Data security remains a hot issue as news of data leaks and breaches continue to make headlines. KTL developers work to stay ahead by exploring new security features in SQL to incorporate into our upgrade deployments and software customization to help customers further secure their data. SQL 2016 offers three important new security features. The first of which we’ll cover here is called Dynamic Data Masking, a feature that will be of particular interest for those whose databases store personal data that is visible to many eyes working inside the organization.
Dynamic Data Masking (DDM) is a system that partially obscures data at the column level such that only those with unmasking permissions on the column can query the data back in its original form. What makes DDM particularly useful is that it doesn’t affect any of the permissions to query, modify, or add rows, nor does it require establishing or managing encryption keys. Since it works at the database level, it can be applied to work with any existing application.
By giving unmasking permission to only a small number of system administrators and applications that need it, a large potential security hole is closed against data theft by personnel, contractors, or 3rd party support companies.
Let’s start with a very simple customer table that has DMM applied to the phone number and email columns.
CREATE TABLE [dbo].[Customer]( [Id] [int] IDENTITY(1,1) NOT NULL, [FirstName] [varchar](100) NOT NULL, [LastName] [varchar](100) NOT NULL, [Phone] [varchar](12) MASKED WITH (FUNCTION = 'default()') NULL, [Email] [varchar](100) MASKED WITH (FUNCTION = 'email()') NULL, PRIMARY KEY CLUSTERED ( [Id] ASC )WITH (PAD_INDEX = OFF, STATISTICS_NORECOMPUTE = OFF, IGNORE_DUP_KEY = OFF, ALLOW_ROW_LOCKS = ON, ALLOW_PAGE_LOCKS = ON) ON [PRIMARY] ) ON [PRIMARY] GO
Here the new SQL statement for DDM “MASKED WITH” is applied to the “Phone” and “Email” columns along with a FUNCTION parameter. DDM comes with a number functions that let you have control how the masking is performed. The documentation for these is available using the link at the end of this post.
Now let’s add some simple test data to the table:
INSERT INTO Customer (FirstName, LastName, Phone, Email) VALUES ('Roberto', 'Tamburello', '555.123.4567', 'RTamburello@contoso.com'), ('Janice', 'Galvin', '555.123.4568', 'JGalvin@contoso.com.co'), ('Dan', 'Mu', '555.123.4569', 'ZMu@contoso.net'), ('Jane', 'Smith', '454.222.5920', 'Jane.Smith@hotmail.com'), ('Danny', 'Jones', '674.295.7950', 'Danny.Jones@hotmail.com')
A query of the table now appears like this:
In this case, everything appears normal as the query was done using the “sa” account having full administrative permissions, but if we switch to another SQL user account that has access to the database, but not specifically given unmasking permission, and do the same query, we see the effect of DDM:
Here the Phone and Email column data is obscured by the masking. One useful aspect of this is the user account in question has permissions to modify the database. It can add and delete rows of customer data. It simply cannot query back unobscured data without the unmasking permission. This allows for scripts or ETL applications that write or synchronize data to continue working as long they don’t key off a masked column.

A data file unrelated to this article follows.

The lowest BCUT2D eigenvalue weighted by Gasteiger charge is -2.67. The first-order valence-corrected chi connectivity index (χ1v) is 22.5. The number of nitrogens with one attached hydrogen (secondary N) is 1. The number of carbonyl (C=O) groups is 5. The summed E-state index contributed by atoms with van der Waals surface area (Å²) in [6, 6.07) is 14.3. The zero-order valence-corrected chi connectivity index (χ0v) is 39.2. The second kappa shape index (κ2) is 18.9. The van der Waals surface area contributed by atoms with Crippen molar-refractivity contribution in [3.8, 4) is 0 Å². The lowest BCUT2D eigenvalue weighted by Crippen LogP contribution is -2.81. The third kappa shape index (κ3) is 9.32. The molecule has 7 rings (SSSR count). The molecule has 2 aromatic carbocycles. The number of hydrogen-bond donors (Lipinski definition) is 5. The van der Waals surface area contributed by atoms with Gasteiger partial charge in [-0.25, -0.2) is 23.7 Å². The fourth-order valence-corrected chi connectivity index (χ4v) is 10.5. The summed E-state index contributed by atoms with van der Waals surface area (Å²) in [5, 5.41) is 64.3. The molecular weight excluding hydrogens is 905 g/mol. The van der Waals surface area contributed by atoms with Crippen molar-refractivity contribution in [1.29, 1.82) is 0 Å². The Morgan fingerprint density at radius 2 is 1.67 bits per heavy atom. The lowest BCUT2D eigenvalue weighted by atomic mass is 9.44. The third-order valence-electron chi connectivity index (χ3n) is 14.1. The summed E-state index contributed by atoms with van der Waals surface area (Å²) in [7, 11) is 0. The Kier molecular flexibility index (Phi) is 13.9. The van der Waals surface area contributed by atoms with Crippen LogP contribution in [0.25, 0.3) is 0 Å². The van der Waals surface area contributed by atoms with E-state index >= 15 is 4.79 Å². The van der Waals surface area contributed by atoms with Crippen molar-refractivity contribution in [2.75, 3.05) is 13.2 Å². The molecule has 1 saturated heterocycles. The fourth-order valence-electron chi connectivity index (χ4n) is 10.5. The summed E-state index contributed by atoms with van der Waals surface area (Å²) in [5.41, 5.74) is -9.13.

DDM is not without its limitations. At this time, it cannot be used on FILESTREAM, COLUMN_SET, FULLTEXT index key, encrypted (Always Encrypted), or computed columns. DDM is also a one-way process and can only be removed by copying out the table data with unmasking permission, dropping and re-creating the table, and then reloading the data.
DDM alone is not a silver bullet for data security nor should it be used as an alternative to current practices for storing highly sensitive data like credit cards, but it can be highly useful for protecting against data harvesting theft of low and mid-level sensitive data.
Check back for the rest of the series as Dave continues to talk about the new features in SQL Server 2016. Have questions on Part I? Contact KTL Solutions at [email url=”email@example.com” class=””]firstname.lastname@example.org[/email].
DAVID REED | .Net Developer
David joined KTL solutions in April 2016 and has quickly shifted into the development of custom website applications and eCommerce customizations for Dynamics GP integrations. Prior to KTL, he has over 20 years of professional experience working as a software development consultant in the railroad transportation sector, and in positions at fast paced startup companies, quickly adapting to different technologies and challenging environments. His development background includes web development in C#, T-SQL and Oracle database scripting, and development of complex C# and C++ based windows desktop applications and controls using various specialized APIs such as MAPI and DirectX. David has also worked on projects linking C# development with building automation hardware, electronic sensors, and device controls.